Paramedic: Oscar Grant Received Inadequate Treatment After Shooting

A lawsuit accuses the Oakland Fire Department of covering up misconduct in the infamous police shooting incident.

By Asraa Mustufa Jun 28, 2011

An Oakland Fire Department employee has filed a lawsuit claiming that medics provided inadequate treatment to Oscar Grant after he was shot by a police officer in 2009.

Sean Gillis, who has long been embroiled in a dispute with the OFD, accuses his superiors of racism, sexism, and cronyism in the 150-page suit filed last Friday at Alameda County Superior Court.

Gillis alleges that the OFD mistreated Grant after he was shot at pointblank range, and destroyed all evidence of the mistreatment. Gillis says he attempted to launch an investigation into the paramedic misconduct, but was stopped by written order, demoted, and harassed for his actions. He says an order for a call review by then-medical director Dr. Howard Michaels was also ignored and that Michaels faced retaliation. Gillis also made a Public Records Act request for staff meeting audio tapes, where he says racist and inappropriate comments were made about Grant, but that request has not been fulfilled.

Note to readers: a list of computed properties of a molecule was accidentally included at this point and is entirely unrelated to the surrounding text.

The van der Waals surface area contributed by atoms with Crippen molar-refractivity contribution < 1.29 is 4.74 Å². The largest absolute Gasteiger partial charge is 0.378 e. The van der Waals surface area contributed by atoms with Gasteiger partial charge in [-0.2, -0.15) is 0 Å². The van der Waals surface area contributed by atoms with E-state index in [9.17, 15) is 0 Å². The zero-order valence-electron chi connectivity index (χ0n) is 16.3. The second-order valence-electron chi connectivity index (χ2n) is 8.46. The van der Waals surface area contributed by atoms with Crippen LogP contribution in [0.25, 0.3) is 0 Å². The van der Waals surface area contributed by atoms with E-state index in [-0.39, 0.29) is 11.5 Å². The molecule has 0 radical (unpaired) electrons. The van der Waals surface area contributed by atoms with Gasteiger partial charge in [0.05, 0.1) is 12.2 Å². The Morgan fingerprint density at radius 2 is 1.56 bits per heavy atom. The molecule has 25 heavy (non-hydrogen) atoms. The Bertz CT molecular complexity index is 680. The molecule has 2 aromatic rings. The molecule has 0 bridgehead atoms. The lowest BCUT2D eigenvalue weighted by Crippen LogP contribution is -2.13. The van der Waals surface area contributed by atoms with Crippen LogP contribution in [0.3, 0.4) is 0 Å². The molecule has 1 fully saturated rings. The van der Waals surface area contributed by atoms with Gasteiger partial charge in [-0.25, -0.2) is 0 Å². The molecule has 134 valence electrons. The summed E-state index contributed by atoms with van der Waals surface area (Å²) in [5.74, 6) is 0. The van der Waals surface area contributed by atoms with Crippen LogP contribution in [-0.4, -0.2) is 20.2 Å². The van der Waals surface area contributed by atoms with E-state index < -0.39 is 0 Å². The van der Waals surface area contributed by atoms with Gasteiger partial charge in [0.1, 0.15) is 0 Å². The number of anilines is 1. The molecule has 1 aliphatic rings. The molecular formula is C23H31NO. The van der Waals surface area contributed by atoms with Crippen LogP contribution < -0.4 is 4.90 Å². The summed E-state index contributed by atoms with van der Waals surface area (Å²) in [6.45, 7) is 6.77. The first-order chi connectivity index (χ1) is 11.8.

The OFD’s interim fire chief and the pathologist who examined Grant’s body refute Gillis’ allegations.

The Oscar Grant case has been chronicled on Colorlines by Julianne Hing. Former officer Johannes Mehserle was released from jail earlier this month after serving half of a two-year sentence for involuntary manslaughter. The 2009 incident as well as Mehserle’s light sentencing caused outcry in the Bay Area and beyond. The case was unprecedented in that it was the first time in California history that a police officer was charged with homicide for an on-duty killing, and that a white police offer was convicted for killing a black man.